In a bend of House Creek just off the Ocmulgee River near the Wilcox-Ben Hill County line is a place known to locals as Spring Lake. Or more likely, Mr. Guy’s or Uncle Guy’s place. There’s a blue spring, or boils, on the property, which actually gives the “lake” its name. It’s a legendary hunting and fishing spot, and though many know of its reputation, only those who have been lucky enough to know the family have experienced it first hand. [I’m grateful to Ken Fuller for the following history. Ken has a passion for the place and its history and I am most grateful to him for the opportunity to photograph this local landmark and share these photos. I have known members of the Fuller family most of my life, but only met Ken recently. A retired Methodist minister, he was filling in for the pastor at my family’s church a couple of weeks ago. He suggested that I come out and see the place, as a small addition was planned for Guy’s cabin and if I wanted to see it in its original state I best do so quickly. My parents and I had a wonderful visit, though I didn’t get to visit the boils on this trip].

This place came to Fuller ancestors through a land grant in the early 19th century and at varying times they’ve used it as a dwelling place and recreational retreat. Because they’ve always recognized it as a natural treasure brimming with all the bounty that provides, it has changed very little over nearly two centuries of their ownership. Ken Fuller notes: I doubt I will ever take the time to try to run it down, but it feels like nearly, if not all, the property from south of House Creek to Abbeville, east of the Ocmulgee, was land grants in 1832 or there about when the treaty was signed with the Indians ending hostilities. The Wilcox brothers, Gen. Mark and Capt. Thomas, and George Reid were major land holders. John Wilcox III and his sons manned 3 forts on the East side of the Ocmulgee before the treaty was signed.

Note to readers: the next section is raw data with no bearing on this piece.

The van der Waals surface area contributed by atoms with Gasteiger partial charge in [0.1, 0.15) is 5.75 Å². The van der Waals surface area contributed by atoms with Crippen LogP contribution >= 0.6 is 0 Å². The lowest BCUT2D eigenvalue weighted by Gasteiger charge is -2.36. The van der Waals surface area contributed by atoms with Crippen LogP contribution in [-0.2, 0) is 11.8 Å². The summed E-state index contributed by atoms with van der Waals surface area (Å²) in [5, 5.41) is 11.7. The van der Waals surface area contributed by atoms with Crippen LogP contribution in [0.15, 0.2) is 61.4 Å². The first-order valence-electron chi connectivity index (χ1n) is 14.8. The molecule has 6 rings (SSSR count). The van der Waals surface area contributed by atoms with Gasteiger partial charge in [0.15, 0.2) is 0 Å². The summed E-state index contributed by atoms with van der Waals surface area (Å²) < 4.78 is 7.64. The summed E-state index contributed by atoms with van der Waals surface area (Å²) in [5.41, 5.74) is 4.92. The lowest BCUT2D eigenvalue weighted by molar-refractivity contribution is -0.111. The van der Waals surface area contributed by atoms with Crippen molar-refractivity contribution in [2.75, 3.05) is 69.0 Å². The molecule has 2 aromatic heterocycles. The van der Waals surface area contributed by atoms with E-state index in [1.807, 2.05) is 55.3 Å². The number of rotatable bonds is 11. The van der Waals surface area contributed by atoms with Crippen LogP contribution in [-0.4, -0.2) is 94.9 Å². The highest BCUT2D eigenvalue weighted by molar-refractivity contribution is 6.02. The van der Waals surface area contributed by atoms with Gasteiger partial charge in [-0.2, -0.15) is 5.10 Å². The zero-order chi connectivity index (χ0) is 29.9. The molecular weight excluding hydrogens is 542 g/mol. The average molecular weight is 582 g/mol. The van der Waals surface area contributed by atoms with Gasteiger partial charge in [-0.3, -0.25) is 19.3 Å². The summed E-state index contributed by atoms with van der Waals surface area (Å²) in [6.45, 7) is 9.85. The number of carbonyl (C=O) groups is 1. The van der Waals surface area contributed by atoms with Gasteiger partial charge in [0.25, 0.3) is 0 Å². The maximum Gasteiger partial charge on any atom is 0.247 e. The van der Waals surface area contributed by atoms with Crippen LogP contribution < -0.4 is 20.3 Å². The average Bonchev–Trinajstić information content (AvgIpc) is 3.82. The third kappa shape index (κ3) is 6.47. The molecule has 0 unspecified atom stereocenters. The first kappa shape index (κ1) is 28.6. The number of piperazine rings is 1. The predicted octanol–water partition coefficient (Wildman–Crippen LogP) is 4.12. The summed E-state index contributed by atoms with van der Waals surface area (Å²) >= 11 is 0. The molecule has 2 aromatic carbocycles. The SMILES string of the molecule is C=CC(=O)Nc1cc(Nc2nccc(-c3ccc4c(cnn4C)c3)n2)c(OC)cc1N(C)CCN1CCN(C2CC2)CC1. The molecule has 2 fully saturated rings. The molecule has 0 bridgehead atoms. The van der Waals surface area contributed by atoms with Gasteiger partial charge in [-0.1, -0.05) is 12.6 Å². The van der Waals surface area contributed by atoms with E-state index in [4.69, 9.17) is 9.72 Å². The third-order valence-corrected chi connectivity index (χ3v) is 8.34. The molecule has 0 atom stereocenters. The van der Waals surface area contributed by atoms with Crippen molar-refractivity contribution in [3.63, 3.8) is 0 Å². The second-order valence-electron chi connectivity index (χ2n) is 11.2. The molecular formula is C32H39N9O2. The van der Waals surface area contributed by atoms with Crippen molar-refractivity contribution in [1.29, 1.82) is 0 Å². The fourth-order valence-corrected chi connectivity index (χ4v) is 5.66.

The property is indelibly associated with Guy Fuller today because he built this tiny cabin as a residence in 1933 and chose to live out his days committed to the simple life here. Guy T. Fuller was the fourth of five children, born less than ten miles away at Sibbie in 1895, to Andrew Wade and Celia Elizabeth Reid Fuller. When he died in 1984, he was buried alongside his parents and siblings at his mother’s family cemetery near his birthplace.

His favorite teacher as youngster in Sibbie was John Moye, no doubt of the old-fashioned headmaster variety. He also attended Providence School in Ben Hill County, Georgia Normal College in Abbeville (Class of 1919), and then the University of Georgia. Ken Fuller is inspecting his Georgia Normal College diploma in the photo below.

After one year of teaching, Guy spent time in the European theater in World War I, and upon returning home was determined to carve out a life for himself as a local educator. A country school teacher whose career began in the era of one-room schoolhouses, he was a lifelong bachelor with no children of his own. But nearly all the children he taught over his 42-year career thought of him as family, hence “Uncle Guy”. He freely shared his cabin and in summertime it was common for the swimming holes on the property to be full of young people.  And over the years it wasn’t uncommon for several generations of one family to have been entertained here. While one might draw the conclusion that a man living such an isolated life was an eccentric hermit, his love for people proved just the opposite.

Perhaps an indication of what a genuinely good man he was, Guy Fuller loved teaching so much that he broke barriers of his day by teaching African-Americans to read and write. He told Macon Telegraph columnist Bill Boyd in “A City Slicker Visits Paradise” (3 June 1979): No one wanted to teach the Negroes, so I volunteered to hold classes two nights a week. Some of them walked five miles to come to class. And if I stayed until 2 A.M., they stayed too. They ranged in age from 10 to 76, but by the time school was out all of them could write their names and some were reading from the primer…May sound strange, but that was the most rewarding experience of all my years in the classroom.